For a slasher about students achieving their full potential, Student Body doesn’t heed its own message. Writer/director Lee Ann Kurr’s feature debut about hormonal teens and blacksmith mascots belabors its less horrific John Hughes vibes, aiming for Diablo Cody taking a crack at writing Nickelodeon’s first splatter flick. It’s not exactly subtle, nor does it care to shock us with exceptional surprises, but maybe that’ll be all aces for younger audiences. Indies like Tragedy Girls or Dance of the Dead hog all the horror-homeroom pep while Student Body is left trying to rally, although it’s a smidge slicker than something exhaustively paint-by-numbers such as Into The Dark’s School Spirit.
Jane Shipley (Montse Hernandez) is a prep school star who’d rather hang with popular bestie Merritt Sinclair (Cheyenne Haynes) than apply herself. Mathematics instructor Mr. Aunspach (Christian Camargo) confronts Jane over her wasted intellect—something about Jane being a “hammer” who does the work and Merritt’s cronies being “fiddlers” who squander larger purposes. Jane counters by accusing Mr. Aunspach of harassment, which leads to his termination. Allendale’s halls are now safe for slackers who sneak in on weekends to raid hidden stashes of teacher’s whiskey—or so Jane and her gang assume until mascot “Anvil Al” starts caving skulls with mighty swings.
Student Body only focuses on five teens when it matters, limiting slasher kill sequences. Kurr establishes dynamics of jealousy, secret crushes and general disobedience before the blood spills, which takes its time and then underwhelms through sheer volume. Jane, Merritt, anti-establishment photographer Ellis (Anthony Keyvan), athletic aggressor Nadia (Harley Quinn Smith) and pint-sized goofball Eric (Austin Zajur) scurry in typical panic. With only a few bodies to count, there needs to be more than one-hit cranium smashes with a steel weapon. It’s a slasher, but one hindered by its shallow roster and limited effects (especially what little can be shown on camera).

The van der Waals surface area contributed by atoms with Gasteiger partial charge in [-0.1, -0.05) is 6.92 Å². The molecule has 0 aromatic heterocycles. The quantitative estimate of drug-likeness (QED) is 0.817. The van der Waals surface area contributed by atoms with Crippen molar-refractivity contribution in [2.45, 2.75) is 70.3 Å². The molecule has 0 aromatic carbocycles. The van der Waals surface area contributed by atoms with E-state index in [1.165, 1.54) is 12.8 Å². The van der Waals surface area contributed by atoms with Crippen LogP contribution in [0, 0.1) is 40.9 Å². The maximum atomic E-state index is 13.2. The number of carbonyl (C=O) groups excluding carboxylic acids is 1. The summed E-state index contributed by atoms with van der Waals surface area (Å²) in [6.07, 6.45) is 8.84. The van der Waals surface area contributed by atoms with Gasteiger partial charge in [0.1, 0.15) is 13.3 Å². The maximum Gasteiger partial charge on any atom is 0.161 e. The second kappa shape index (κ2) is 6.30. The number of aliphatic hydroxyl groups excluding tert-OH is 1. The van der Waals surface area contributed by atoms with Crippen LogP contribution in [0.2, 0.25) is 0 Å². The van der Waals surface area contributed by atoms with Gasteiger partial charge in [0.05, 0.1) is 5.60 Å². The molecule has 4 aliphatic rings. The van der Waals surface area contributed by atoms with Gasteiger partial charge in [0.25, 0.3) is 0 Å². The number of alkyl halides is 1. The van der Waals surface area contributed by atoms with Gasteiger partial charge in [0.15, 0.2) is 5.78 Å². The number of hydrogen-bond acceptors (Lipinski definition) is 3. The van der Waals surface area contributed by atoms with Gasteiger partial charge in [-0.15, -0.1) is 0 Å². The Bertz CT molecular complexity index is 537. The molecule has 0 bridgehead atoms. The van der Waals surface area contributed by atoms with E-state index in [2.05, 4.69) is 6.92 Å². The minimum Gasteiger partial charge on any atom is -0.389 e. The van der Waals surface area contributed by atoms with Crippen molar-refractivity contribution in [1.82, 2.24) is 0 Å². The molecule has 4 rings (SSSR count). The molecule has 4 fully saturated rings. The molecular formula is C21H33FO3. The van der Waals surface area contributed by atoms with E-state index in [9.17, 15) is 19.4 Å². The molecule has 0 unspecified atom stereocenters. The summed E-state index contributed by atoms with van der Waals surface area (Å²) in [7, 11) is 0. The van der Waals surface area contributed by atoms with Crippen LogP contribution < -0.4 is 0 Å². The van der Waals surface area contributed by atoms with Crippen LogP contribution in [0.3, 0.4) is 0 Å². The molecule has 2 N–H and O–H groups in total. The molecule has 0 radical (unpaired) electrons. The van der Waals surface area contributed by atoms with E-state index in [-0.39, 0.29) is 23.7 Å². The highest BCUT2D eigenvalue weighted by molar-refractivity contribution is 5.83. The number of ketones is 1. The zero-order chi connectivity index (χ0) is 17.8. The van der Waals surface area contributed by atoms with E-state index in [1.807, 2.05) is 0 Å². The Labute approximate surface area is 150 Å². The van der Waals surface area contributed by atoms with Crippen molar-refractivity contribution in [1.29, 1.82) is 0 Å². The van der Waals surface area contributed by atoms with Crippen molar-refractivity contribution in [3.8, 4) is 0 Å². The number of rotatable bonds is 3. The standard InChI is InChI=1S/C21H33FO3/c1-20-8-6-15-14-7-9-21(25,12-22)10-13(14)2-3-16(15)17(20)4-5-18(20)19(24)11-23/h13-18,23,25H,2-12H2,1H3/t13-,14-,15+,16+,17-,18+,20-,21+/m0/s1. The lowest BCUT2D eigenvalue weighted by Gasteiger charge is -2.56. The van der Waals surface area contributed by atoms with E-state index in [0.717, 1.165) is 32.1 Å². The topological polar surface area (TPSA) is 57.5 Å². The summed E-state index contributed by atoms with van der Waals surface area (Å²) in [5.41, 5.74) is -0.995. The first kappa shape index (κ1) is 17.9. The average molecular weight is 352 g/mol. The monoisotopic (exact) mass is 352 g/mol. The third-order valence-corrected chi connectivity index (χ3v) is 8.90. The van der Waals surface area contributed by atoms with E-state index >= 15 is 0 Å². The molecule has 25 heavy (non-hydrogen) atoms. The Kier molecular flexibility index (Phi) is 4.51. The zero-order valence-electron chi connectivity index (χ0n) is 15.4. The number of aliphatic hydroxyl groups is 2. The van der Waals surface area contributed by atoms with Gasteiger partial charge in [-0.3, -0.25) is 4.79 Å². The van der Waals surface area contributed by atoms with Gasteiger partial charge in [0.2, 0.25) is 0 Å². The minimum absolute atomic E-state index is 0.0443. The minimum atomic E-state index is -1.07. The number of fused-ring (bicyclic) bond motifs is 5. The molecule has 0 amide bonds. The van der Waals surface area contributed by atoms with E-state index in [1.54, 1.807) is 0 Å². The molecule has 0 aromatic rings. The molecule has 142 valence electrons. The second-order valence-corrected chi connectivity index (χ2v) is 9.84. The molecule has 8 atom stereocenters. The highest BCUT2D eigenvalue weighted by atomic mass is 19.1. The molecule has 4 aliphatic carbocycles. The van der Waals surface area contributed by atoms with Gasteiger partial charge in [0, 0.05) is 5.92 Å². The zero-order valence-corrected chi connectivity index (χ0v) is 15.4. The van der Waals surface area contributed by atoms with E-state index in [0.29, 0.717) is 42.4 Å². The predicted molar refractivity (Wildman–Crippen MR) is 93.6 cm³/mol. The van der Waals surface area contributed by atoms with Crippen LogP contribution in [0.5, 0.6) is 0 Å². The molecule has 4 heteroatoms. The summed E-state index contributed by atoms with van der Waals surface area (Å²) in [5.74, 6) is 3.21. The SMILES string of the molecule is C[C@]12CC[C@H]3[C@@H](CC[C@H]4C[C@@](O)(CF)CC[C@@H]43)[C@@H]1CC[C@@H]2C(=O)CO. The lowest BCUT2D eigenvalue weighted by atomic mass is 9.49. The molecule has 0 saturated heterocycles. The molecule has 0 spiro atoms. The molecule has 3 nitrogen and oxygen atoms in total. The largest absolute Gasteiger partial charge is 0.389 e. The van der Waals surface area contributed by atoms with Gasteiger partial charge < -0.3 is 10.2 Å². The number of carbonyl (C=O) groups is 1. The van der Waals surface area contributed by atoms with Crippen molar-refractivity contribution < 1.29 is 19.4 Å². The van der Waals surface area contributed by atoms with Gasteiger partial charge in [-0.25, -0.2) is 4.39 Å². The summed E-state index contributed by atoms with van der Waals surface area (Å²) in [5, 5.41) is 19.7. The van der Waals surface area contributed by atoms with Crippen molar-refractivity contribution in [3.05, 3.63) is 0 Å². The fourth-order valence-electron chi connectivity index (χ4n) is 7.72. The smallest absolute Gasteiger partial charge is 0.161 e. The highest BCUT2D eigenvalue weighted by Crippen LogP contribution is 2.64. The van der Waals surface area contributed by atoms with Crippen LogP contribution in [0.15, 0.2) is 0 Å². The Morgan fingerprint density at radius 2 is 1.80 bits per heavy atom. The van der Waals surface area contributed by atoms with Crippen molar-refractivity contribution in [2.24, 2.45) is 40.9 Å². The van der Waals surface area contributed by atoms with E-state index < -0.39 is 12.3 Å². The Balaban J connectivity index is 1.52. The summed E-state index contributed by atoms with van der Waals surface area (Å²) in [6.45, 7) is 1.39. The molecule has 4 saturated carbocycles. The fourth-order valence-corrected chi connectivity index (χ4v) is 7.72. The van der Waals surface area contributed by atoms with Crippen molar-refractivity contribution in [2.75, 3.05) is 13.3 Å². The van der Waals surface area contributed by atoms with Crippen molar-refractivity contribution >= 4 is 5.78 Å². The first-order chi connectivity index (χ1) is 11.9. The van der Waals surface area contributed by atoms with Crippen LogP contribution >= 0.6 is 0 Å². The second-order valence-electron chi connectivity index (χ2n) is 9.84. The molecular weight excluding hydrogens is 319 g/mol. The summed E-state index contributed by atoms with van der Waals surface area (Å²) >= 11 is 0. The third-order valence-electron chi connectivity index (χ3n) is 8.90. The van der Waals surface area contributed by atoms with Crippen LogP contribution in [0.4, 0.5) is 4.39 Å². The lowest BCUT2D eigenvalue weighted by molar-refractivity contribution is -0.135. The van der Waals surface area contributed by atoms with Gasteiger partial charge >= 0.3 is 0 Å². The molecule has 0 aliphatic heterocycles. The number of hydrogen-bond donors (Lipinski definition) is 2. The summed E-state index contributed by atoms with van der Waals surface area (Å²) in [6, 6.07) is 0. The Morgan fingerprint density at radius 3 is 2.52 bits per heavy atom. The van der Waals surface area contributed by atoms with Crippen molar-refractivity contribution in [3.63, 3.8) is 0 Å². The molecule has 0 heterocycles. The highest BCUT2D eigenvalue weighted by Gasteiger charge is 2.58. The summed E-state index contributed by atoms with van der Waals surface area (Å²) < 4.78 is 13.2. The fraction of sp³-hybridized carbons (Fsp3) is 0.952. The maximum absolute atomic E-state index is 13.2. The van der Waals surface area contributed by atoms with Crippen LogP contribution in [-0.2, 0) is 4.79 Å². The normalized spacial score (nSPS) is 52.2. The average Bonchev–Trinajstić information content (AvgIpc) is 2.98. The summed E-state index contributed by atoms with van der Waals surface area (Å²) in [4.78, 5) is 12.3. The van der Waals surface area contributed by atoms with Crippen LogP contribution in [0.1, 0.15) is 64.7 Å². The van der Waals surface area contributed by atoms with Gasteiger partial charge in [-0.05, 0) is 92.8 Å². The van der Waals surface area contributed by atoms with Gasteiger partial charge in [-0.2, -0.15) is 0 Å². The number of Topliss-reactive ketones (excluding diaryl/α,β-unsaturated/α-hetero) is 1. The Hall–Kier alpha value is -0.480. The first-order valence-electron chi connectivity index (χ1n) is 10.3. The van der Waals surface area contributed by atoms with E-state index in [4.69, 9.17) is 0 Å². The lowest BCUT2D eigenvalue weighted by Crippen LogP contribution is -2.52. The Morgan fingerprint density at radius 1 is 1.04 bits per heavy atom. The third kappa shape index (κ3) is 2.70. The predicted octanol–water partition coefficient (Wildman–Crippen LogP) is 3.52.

Therein lies the bigger issue: Student Body’s reliance on generational dialogue that fails hipness tests and pits besties as enemies. Jane and Merritt fight over boys (one unknowingly) while Eric bemoans his missed shot at mascot stardom, all very whelming as high school soap operatics. Some lines are word soup head-scratchers, although the teens’ performances muster stronger chemistry than the material suggests. Their impromptu dance party after classroom hours (who sneaks back into school to rage?) produces authentic smiles, and actors sell their stereotypes. Haynes owns her glittery purple lightning bolt earrings almost as well as her luminescent matching jacket, while Hernandez anxiously struggles with popularity versus intellectual merit. Then everything collapses when their night turns to chaos.
Behind the stonework exterior of an uptight academy is a more standard high school landscape lined with lockers where Anvil Al stalks. Mechanical security gates and a red-lit photography darkroom stage two spotlight showdowns, but there’s no standout style to the sterile cinematography that never feels overwhelmingly theatrical. The idea of a mascot—even this paper mâché lookin’ metalsmith get-up—slaughtering students sounds like tremendous fun, but again I reference the production’s limitations. Student Body can be graded on a slight curve due to the capable ensemble, however, neon lighting floods aren’t enough to inject zip and vigor into a continual chase with reusable hammer bashes that dispatch characters with ease.
Kurr recalls slashics like Slaughter High, but her low-budget affair does little with its centerpiece danger. It’s more a character dissection about complicated adolescent decisions and wasted youths, which doesn’t quite crack top honors either. There’s plenty to be said about drunkard bullies, vengeful mean girls and other high school conflicts that will forever be narrative fallbacks, except there’s more Student Body strives to deliver. Expressive and appropriate costume design looks the part, but the experience doesn’t fully embrace what kill-or-be-cracked-open thrills are openly promised.
Director: Lee Ann Kurr
Writer: Lee Ann Kurr
Starring: Christian Camargo, Montse Hernandez, Cheyenne Haynes, Harley Quinn Smith, Austin Zajur, Anthony Keyvan
Release Date: February 8, 2022
Matt Donato is a Los Angeles-based film critic currently published on SlashFilm, Fangoria, Bloody Disgusting, and anywhere else he’s allowed to spread the gospel of Demon Wind. He is also a member of the Hollywood Critics Association. Definitely don’t feed him after midnight.